There are lots of references to the history of the series here. An early sequence relies entirely on an awareness of Deena’s past and what might frighten her. Without that context, the sequence is rendered almost unreadable. While most sequences still function without understanding every reference, there are so many references that they become a barrier to anyone unfamiliar with the series. The central problems of the issue are a great starting point, but their presentation relies on a knowledge of outside forces that are not introduced here. The final page is cast as a cliffhanger and will be for longtime readers. For anyone picking up Powers for the first time, it will land with a thud.

The introduction of the cast is much more effective for the most part. Bendis and Oeming craft brief sequences for the supporting cast that express a range of personality within each of them. Detective Sunrise and Dr. Marrs are both given opportunities to become full characters in the course of only a few pages. The sequence in which Dr. Marrs is shown examining the maritime crime scene is an outstanding example of character work. Bendis bounces her off of Deena, revealing her enthusiasm for her job, experience at crime scenes, keen mind, and bubbly personality. Oeming highlights her transformations during the conversation with big, bright smiles and a puzzled brow. He composes her as a highly expressive character and shows the reader what Dr. Marrs is like.

The consistent component between both of these perspectives is Oeming’s art. He is as good as ever and Powers #1 is a welcome return to his draftsmanship after The United States of Murder Inc. went on hiatus in September. Oeming’s minimalist style is all about creating the maximum amount of meaning with each line. His characters bodies are shaped with relatively few lines and curves, each of them strongly drawn. Faces are reduced to their essential components. All of these elements are used purposefully in each panel though. Simply observing Deena Pilgrim throughout Powers #1, it is possible to perceive her position and attitude in each panel without even acknowledging dialogue.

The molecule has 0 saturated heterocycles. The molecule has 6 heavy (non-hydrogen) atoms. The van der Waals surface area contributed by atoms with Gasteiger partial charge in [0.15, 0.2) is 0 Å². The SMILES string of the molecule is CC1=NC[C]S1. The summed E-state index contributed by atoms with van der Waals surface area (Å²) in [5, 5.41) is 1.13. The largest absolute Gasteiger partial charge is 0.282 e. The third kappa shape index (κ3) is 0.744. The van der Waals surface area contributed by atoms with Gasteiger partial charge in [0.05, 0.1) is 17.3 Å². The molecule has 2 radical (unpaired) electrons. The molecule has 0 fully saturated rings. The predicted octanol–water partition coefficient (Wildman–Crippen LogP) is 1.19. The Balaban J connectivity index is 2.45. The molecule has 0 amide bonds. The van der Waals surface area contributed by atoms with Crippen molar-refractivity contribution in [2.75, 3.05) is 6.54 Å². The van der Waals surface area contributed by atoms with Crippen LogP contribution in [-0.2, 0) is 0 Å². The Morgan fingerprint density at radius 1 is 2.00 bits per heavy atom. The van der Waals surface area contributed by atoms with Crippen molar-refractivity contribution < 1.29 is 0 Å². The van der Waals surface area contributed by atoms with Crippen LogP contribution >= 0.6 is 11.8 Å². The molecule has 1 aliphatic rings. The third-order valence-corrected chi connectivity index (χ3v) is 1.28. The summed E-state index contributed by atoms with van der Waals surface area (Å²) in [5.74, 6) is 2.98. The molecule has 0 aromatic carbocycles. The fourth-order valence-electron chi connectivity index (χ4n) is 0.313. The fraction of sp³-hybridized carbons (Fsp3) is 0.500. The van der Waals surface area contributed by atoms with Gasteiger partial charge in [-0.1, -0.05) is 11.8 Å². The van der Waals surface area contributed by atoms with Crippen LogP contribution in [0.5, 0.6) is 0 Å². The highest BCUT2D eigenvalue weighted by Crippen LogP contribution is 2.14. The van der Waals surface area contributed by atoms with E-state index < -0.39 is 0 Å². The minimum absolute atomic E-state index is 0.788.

Oeming adds a lot of character to the world of Powers as well in this issue. The pin-up board of new powers is a fun revelation, but nowhere near as intriguing as a two-page spread that shows Pilgrim and Sunrise walking through their station. Their journey reveals a police unit alive with activity, both serious and humorous. He includes cameos of characters from other comics as well as insight into how police work is conducted in this story. It is a perfect example of world building, taking advantage of the background to show readers what a place is like.

So what is the final verdict on Powers #1? For those familiar with the series, it’s a fine new installment. The case and the cliffhanger are both very promising, and it is always a pleasure to see Deena Pilgrim in action. However, as a #1 targeted at new readers, it fails to introduce the world in a satisfactory manner. Some fans of the upcoming PSN show may seek out this issue, but they won’t return for #2.

Grade: B+ (as a new issue of Powers), C- (as an introduction to the series)

 

Advertisements

About chasemagnett

Chase is a mild-mannered finance guy by day and a raving comics fan by night. He has been reading comics for more than half of his life (all 23 years of it). After graduating from the University of Nebraska–Lincoln with degrees in Economics and English, he has continued to research comics while writing articles and reviews online. His favorite superhero is Superman and he'll accept no other answers. Don't ask about his favorite comic unless you're ready to spend a day discussing dozens of different titles.
This entry was posted in Comic Reviews, Comics, Friday Follow Up and tagged , , , , . Bookmark the permalink.

Leave a Reply

Fill in your details below or click an icon to log in:

WordPress.com Logo

You are commenting using your WordPress.com account. Log Out / Change )

Twitter picture

You are commenting using your Twitter account. Log Out / Change )

Facebook photo

You are commenting using your Facebook account. Log Out / Change )

Google+ photo

You are commenting using your Google+ account. Log Out / Change )

Connecting to %s